Tuesday, August 09, 2005

Challenging Students

I know I've spoken about engaging students as a key element in improving education a lot lately. Empowering students to pursue some of their own interests, drawing from their experiences and involving family and community to create writing and products that have relevancy is certainly an important part of this, but sometimes I feel as though I've sold academic rigor short. I don't want to do that. One of the most important roles of a teacher is to challenge students to look at things from a different viewpoint or present them with material that makes them re-examine conventional wisdom. Beyond using what's in the curriculum, I'm always looking for new ways to present interesting topics and prompts for writing and discussion.

This summer I saw two films that certainly challenged me and got me thinking.
One was called Baraka which I found out is one of a growing genre of movies that began Koyaanisqatsi with in 1982. They have no dialogue or narration, but instead use vivid visuals, music, and editing to make statements and raise questions. Many of them examine the value of progress and technology by contrasting our everyday lives with the natural world or effects on Third World countries. This might work well with the book Into the Wild which examines the life of Chris McCandless who was a bright upper middle class college graduate who threw away all material things to travel the country and spending a great deal of time alone in the wilderness. Many students fail to see any value in his journey and find it difficult to really examine the lifestyle we all live from day to day. Perhaps some short clips from Baraka and other films of this genre would lead to valuable writing and discussion.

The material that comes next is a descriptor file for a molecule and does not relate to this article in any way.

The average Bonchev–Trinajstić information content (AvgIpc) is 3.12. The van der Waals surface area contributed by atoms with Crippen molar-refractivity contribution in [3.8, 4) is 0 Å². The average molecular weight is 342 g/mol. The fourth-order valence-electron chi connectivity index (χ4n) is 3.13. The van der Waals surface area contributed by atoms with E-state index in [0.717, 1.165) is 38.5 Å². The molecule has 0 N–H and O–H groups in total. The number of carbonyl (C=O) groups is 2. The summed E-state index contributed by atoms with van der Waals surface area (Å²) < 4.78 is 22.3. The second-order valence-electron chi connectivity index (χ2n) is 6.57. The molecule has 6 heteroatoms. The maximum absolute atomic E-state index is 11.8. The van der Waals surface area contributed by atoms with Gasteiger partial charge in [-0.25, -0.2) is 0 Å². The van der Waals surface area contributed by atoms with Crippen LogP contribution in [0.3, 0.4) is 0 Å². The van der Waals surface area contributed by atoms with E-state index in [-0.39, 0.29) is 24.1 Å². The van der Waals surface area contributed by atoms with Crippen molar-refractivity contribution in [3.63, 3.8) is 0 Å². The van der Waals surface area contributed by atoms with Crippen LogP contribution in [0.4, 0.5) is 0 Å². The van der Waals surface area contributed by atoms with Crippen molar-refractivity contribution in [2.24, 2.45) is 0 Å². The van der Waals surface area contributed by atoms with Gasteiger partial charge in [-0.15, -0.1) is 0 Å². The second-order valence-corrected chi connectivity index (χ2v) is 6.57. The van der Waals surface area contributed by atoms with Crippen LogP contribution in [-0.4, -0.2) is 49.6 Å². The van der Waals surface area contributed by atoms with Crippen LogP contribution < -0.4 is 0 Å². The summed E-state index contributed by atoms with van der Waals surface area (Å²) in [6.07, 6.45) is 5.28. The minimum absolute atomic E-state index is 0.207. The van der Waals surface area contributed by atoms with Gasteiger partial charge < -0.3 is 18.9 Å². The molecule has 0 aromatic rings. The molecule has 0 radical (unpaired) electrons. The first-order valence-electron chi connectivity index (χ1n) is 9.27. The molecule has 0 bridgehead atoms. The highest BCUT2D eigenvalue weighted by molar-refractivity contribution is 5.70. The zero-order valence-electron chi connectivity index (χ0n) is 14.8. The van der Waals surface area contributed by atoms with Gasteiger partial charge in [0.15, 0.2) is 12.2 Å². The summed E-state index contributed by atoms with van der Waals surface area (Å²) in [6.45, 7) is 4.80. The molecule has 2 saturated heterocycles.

The other film was What the Bleep Do we Know!? which although certainly thought provoking might not have any English classroom application. It probably crosses too much into the spiritual realm to be used, but I certainly enjoyed the way they used storytelling, animation, and interview to explain complex topics. In a way it is an expansion on what New Journalism strives to do, except it employs ficticious characters to put a face on the story.

Has anyone had success using unconventional videos such as these to prompt writing and discussion?